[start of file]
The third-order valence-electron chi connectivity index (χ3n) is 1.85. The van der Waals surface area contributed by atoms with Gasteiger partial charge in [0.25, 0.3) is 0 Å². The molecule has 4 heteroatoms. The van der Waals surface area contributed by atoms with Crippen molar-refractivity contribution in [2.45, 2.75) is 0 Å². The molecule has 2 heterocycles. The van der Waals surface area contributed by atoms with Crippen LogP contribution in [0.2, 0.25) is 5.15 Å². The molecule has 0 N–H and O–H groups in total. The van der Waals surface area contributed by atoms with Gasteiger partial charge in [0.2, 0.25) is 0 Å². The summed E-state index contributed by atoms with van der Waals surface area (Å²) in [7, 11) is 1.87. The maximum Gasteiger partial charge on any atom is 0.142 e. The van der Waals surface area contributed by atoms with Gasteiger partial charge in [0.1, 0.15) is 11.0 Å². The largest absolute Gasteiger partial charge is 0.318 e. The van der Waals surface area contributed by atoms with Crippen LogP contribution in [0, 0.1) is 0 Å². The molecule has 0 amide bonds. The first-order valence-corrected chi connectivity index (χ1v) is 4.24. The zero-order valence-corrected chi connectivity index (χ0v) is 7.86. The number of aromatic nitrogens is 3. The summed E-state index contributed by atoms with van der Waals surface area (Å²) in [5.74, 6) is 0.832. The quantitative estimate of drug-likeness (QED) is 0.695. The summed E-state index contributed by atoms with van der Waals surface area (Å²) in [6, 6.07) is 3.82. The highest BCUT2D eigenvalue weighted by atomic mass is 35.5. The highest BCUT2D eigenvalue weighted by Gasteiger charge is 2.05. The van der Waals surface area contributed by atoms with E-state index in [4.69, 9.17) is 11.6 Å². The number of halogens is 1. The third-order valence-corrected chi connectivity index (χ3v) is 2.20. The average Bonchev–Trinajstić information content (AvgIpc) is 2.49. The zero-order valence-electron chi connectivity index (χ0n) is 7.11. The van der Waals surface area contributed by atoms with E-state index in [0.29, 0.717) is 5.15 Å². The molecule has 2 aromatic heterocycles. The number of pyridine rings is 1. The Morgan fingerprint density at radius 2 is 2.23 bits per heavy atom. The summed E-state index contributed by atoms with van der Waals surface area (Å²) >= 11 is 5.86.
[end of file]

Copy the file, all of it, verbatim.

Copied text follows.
The third-order valence-electron chi connectivity index (χ3n) is 1.85. The van der Waals surface area contributed by atoms with Gasteiger partial charge in [0.25, 0.3) is 0 Å². The molecule has 4 heteroatoms. The van der Waals surface area contributed by atoms with Crippen molar-refractivity contribution in [2.45, 2.75) is 0 Å². The molecule has 2 heterocycles. The van der Waals surface area contributed by atoms with Crippen LogP contribution in [0.2, 0.25) is 5.15 Å². The molecule has 0 N–H and O–H groups in total. The van der Waals surface area contributed by atoms with Gasteiger partial charge in [0.2, 0.25) is 0 Å². The summed E-state index contributed by atoms with van der Waals surface area (Å²) in [7, 11) is 1.87. The maximum Gasteiger partial charge on any atom is 0.142 e. The van der Waals surface area contributed by atoms with Gasteiger partial charge in [0.1, 0.15) is 11.0 Å². The largest absolute Gasteiger partial charge is 0.318 e. The van der Waals surface area contributed by atoms with Crippen LogP contribution in [0, 0.1) is 0 Å². The molecule has 0 amide bonds. The first-order valence-corrected chi connectivity index (χ1v) is 4.24. The zero-order valence-corrected chi connectivity index (χ0v) is 7.86. The number of aromatic nitrogens is 3. The summed E-state index contributed by atoms with van der Waals surface area (Å²) in [5.74, 6) is 0.832. The quantitative estimate of drug-likeness (QED) is 0.695. The summed E-state index contributed by atoms with van der Waals surface area (Å²) in [6, 6.07) is 3.82. The highest BCUT2D eigenvalue weighted by atomic mass is 35.5. The highest BCUT2D eigenvalue weighted by Gasteiger charge is 2.05. The van der Waals surface area contributed by atoms with E-state index in [4.69, 9.17) is 11.6 Å². The number of halogens is 1. The third-order valence-corrected chi connectivity index (χ3v) is 2.20. The average Bonchev–Trinajstić information content (AvgIpc) is 2.49. The zero-order valence-electron chi connectivity index (χ0n) is 7.11. The van der Waals surface area contributed by atoms with E-state index in [0.29, 0.717) is 5.15 Å². The molecule has 2 aromatic heterocycles. The number of pyridine rings is 1. The Morgan fingerprint density at radius 2 is 2.23 bits per heavy atom. The summed E-state index contributed by atoms with van der Waals surface area (Å²) >= 11 is 5.86.